The reasons why settlement negotiations sometimes break down or stall are well known, and therefore can be anticipated in advance of any mediation. Indeed, prior to the mediation session it is good practice for the participants to appraise these potential “roadblocks” so they may independently game plan how to address these familiar challenges to resolution.
Below, I have listed in no particular order the ten most common reasons why settlement negotiations between insurers and insureds risk breaking down. (To be clear, my perspective is that there is never an “impasse” so much as a sticking point that the mediation process can transcend). My suggestion for present purposes is for us to review this list, not for purposes of ranking the issues, but to consider them from at least two perspectives that further reveal the dynamics in play.
First, for a particular issue, which participant (the mediator, counsel, or a party representative) is best positioned to address this challenge? For example, prematurity of a mediation arguably is primarily (though not exclusively) assessed by counsel, whereas “misconceptions as to the other party’s position” can be avoided by a well-prepared mediator.
Second, which problems are seen by the insured as emanating from the insurer, and which, from the insurer’s standpoint, are seen as emanating from the insured’s side? For example, lack of full settlement authority and unpalatable “terms of settlement” are in my experience primarily viewed by insureds as a hindrance emanating from the insurer, whereas a disconnect in valuation is a common perception for both sides.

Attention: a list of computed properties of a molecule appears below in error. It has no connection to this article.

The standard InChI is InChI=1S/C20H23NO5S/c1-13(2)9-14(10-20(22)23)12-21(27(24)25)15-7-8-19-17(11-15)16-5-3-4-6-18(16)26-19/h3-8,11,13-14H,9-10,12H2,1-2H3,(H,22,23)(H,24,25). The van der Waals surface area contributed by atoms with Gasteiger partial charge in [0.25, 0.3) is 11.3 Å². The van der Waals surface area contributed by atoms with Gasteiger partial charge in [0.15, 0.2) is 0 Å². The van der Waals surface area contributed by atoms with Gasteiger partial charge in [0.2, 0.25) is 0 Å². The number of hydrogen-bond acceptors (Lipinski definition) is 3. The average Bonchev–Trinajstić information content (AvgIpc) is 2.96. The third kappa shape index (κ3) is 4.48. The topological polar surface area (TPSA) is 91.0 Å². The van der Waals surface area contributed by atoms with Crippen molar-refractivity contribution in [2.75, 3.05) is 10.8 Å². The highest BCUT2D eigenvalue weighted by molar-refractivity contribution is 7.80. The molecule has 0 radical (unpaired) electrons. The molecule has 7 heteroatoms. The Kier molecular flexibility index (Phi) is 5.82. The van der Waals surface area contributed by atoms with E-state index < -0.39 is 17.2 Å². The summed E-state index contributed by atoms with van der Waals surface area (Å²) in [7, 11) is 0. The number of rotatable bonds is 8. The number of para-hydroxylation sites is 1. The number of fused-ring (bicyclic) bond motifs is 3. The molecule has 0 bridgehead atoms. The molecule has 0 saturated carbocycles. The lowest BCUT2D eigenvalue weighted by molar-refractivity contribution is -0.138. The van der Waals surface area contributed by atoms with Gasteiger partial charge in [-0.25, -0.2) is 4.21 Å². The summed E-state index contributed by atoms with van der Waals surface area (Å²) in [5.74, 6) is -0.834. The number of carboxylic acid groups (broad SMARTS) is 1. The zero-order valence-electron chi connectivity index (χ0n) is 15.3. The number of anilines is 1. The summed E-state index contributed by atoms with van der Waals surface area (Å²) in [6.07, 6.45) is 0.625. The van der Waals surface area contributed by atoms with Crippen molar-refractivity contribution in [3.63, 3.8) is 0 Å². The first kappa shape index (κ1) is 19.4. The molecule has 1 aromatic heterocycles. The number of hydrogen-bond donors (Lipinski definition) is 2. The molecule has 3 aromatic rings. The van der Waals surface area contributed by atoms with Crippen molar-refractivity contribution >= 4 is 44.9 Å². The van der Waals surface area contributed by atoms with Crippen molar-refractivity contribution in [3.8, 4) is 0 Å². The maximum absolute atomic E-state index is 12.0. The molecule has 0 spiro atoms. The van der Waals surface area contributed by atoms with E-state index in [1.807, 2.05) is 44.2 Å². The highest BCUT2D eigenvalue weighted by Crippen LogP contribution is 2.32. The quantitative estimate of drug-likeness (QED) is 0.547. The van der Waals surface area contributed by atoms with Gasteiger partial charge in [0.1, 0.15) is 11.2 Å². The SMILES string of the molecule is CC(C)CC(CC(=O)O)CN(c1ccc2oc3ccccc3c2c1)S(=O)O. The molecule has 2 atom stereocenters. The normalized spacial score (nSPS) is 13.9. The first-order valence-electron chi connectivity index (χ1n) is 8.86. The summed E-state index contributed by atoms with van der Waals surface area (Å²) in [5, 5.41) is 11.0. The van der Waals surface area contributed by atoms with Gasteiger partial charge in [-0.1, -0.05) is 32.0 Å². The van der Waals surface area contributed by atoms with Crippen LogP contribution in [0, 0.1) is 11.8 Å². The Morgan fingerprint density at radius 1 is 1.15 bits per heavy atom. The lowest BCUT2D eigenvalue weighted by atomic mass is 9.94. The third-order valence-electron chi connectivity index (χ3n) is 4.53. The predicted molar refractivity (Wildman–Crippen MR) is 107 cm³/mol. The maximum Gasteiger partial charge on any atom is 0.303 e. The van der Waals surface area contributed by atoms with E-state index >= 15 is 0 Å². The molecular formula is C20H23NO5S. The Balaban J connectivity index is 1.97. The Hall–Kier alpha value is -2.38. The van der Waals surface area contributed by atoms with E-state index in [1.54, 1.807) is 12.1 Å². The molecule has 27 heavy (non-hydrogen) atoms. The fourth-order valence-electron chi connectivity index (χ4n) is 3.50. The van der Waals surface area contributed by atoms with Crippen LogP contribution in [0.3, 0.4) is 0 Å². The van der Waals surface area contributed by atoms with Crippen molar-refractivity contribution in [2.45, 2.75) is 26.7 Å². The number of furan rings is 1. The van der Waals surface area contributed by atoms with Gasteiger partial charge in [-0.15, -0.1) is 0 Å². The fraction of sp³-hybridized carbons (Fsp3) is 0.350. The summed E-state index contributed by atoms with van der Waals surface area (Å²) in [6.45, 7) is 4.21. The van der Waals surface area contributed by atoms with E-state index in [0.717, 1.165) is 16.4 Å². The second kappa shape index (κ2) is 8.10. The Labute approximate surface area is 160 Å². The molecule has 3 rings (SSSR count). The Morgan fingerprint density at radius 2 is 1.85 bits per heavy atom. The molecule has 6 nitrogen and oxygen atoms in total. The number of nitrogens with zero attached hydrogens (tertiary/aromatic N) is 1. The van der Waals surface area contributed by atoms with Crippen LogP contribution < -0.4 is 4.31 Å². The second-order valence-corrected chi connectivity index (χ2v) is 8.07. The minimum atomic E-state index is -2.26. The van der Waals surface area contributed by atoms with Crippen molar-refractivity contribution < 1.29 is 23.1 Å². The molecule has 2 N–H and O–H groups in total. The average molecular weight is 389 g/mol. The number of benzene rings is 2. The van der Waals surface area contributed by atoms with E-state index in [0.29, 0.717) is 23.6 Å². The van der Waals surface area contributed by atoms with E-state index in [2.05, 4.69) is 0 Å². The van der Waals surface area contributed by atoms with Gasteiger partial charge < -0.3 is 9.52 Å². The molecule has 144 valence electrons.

I encourage readers to explore the below list with the above questions in mind and see how these perspectives can add depth to our understanding of the challenges we can anticipate may arise in any insurer-insured mediation.
Causes of Impasse Comment
Mediation is premature One or both parties feels it has an information
Unrealistic valuation by one or both parties “Lowball” offers or “extreme” demands.
Stonewall approach by one or both parties Actual or asserted tactical inflexibility.
Misconception regarding adversary’s position More prevalent when cards are held “close to the
Interparty hostility / “matter of principle” Corporate policy may constrain flexibility.
Terms of settlement Most often: scope of release.
Lack of settlement authority A persistent, though avoidable, issue.
Fairness concerns E.g., a defendant may be “looking sideways” at
allocation to co-defendants
Loss of confidence in the process / mediator Parties require the process to be objective and
Lack of time / incentive Party discounting relative value of a
Please feel welcome to share your thoughts, experience, and insights.